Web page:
New recycling regime to start in spring 2023

Aberdeenshire Council progresses Spring 2023 launch of enhanced household recycling service

Aberdeenshire Council continues to progress the introduction of its new household waste collection strategy by providing residents with more recycling capacity and reducing non-recyclable capacity to better match the materials they throw away.

The new service will assist residents to recycle as much as they can, helping to significantly increase recycling rates across the region and cut the volume of unnecessary waste going to landfill.

Moving to align the service with the Scottish Household Recycling Charter will also make the service fit for any future policy changes. The Scottish Household Recycling Charter aims to bring consistency to local authority recycling services and the quality of the materials collected.

Aberdeenshire Council welcomes £3.4 million in funding from the Recycling Improvement Fund, a £70 million Scottish Government fund to support local authorities to improve their recycling infrastructure. This money will progress our new 3 weekly collection schedule to be rolled out from Spring 2023 onwards, comprising of

  • Week 1: Non-recyclable waste, sometimes referred to as your landfill bin, plus food waste (using existing black/grey bin and food waste caddy)
  • Week 2: Paper & card plus food waste (using existing, blue-lidded recycling bin plus food waste caddy)
  • Week 3: New containers collection plus food waste (this will be food & drinks cans, cartons, plastic bottles, pots, tubs & trays, all using a new bin, plus food waste caddy)
New waste & recycling collections

Despite providing kerbside services and information on how to use them, more than 60% of recyclable material is thrown away by households in Aberdeenshire – with around 28% of the contents of refuse bins currently being made up of food waste.

The new cycle is expected to divert up to 6,000 tonnes of materials into recycling, with annual revenue savings for the council anticipated in the region of £700,000, which will be reinvested into Council services.

The council is also investigating the potential of running a pilot scheme of the planned service changes within an Aberdeenshire community later this year, prior to the full-scale roll-out.

Additional staff will be employed throughout the process to work alongside our collections crews who will be receiving training around the new scheme. Community Waste Officers will also continue to provide advice and guidance for any resident who may be unsure of the new operation.

There will be a widespread communications campaign in the lead up to the service changes, with media releases, social media content and information on our website. Details of the new service will also be directly mailed to every household.

Large families, those with medical needs or with babies in nappies can request additional refuse capacity, as long as they can demonstrate that they use the recycling services available to them, including the food waste caddy.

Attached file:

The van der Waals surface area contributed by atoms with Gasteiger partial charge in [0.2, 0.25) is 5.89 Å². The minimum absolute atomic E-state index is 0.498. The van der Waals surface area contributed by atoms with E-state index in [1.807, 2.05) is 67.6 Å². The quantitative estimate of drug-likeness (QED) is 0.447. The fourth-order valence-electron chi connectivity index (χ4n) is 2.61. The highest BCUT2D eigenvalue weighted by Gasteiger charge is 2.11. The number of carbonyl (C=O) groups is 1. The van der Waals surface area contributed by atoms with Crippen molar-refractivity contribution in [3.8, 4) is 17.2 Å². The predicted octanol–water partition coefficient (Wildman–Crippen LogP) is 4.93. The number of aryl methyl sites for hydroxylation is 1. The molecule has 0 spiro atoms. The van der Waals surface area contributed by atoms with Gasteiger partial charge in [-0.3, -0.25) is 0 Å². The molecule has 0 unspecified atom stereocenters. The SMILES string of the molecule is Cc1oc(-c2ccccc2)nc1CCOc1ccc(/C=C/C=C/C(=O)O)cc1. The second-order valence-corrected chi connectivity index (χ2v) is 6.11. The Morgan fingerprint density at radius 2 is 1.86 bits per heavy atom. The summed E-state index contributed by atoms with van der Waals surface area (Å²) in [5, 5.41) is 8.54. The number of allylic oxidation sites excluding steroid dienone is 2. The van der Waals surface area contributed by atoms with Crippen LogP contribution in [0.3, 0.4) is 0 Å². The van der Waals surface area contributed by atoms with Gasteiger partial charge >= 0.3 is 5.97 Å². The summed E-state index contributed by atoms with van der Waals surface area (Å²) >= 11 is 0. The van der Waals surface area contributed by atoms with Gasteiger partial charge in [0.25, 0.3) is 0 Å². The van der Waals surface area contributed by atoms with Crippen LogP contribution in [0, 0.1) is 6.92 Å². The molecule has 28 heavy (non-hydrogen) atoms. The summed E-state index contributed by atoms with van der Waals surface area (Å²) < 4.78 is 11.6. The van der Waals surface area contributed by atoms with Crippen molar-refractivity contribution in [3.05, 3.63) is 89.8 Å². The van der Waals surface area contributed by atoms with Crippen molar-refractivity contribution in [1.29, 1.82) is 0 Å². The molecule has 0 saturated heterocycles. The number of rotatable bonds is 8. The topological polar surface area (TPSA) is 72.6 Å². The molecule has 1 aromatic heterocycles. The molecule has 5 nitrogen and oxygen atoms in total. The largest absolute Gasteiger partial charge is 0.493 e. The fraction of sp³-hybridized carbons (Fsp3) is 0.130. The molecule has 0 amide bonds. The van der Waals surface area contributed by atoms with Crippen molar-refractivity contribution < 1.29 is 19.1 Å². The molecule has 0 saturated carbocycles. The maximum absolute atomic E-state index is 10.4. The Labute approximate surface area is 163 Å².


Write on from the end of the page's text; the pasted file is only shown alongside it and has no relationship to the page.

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Mindful that not everybody can accommodate an extra bin, the council will be working with communities to provide suitable alternatives, such as smaller or shared bins or bag collections. Households can contact the Council to discuss specific requirements in relation to this service change once they have been notified directly of the changes coming to their area.

We would encourage residents to download the MyAberdeenshire mobile app and sign up for notifications to ensure they are kept up-to-date on any changes to their waste collection service. This will help to keep you right when the service changes go live with collection day reminders of when and what bins are due for collection and what goes in each bin type.

Ewan Wallace, Head of Environment and Sustainability at Aberdeenshire Council, said

The changes to the household recycling and waste collection services are being introduced to help increase the quantity and quality of recycling collected in Aberdeenshire and reduce the volume of unnecessary waste going to landfill whilst complying with the Scottish Household Recycling Charter Code of Practice.

Waste compositional analysis of the non-recyclable waste bins in Aberdeenshire have proven that over 60% of black bin waste could be recycled if sorted properly. By providing additional recycling capacity and reducing the collection frequency of the non-recyclable waste bin, this will encourage householders to maximise what can be recycled from their waste.

Chair of the council’s Infrastructure Services Committee, Cllr John Crawley, said

This is a really positive step that will give Aberdeenshire residents the means to recycle much more of their household waste, in turn, helping the area play its own crucial part in reaching Scotland’s ambitious climate targets. We know that Aberdeenshire households currently send to landfill a large fraction of what could be recycled, which is not only a burden on the environment, but also council spending that could be used elsewhere.

Vice-chair Cllr Isobel Davidson added

Reducing the amount of waste sent to landfills is a responsibility we all must take on board, and we are therefore grateful to receive this funding support from Zero Waste Scotland which will help us help households boost their recycling contributions. Like previous changes to collections, we expect some degree of adjustment, however, we are confident residents will appreciate the need for change and experience its benefits in the future.

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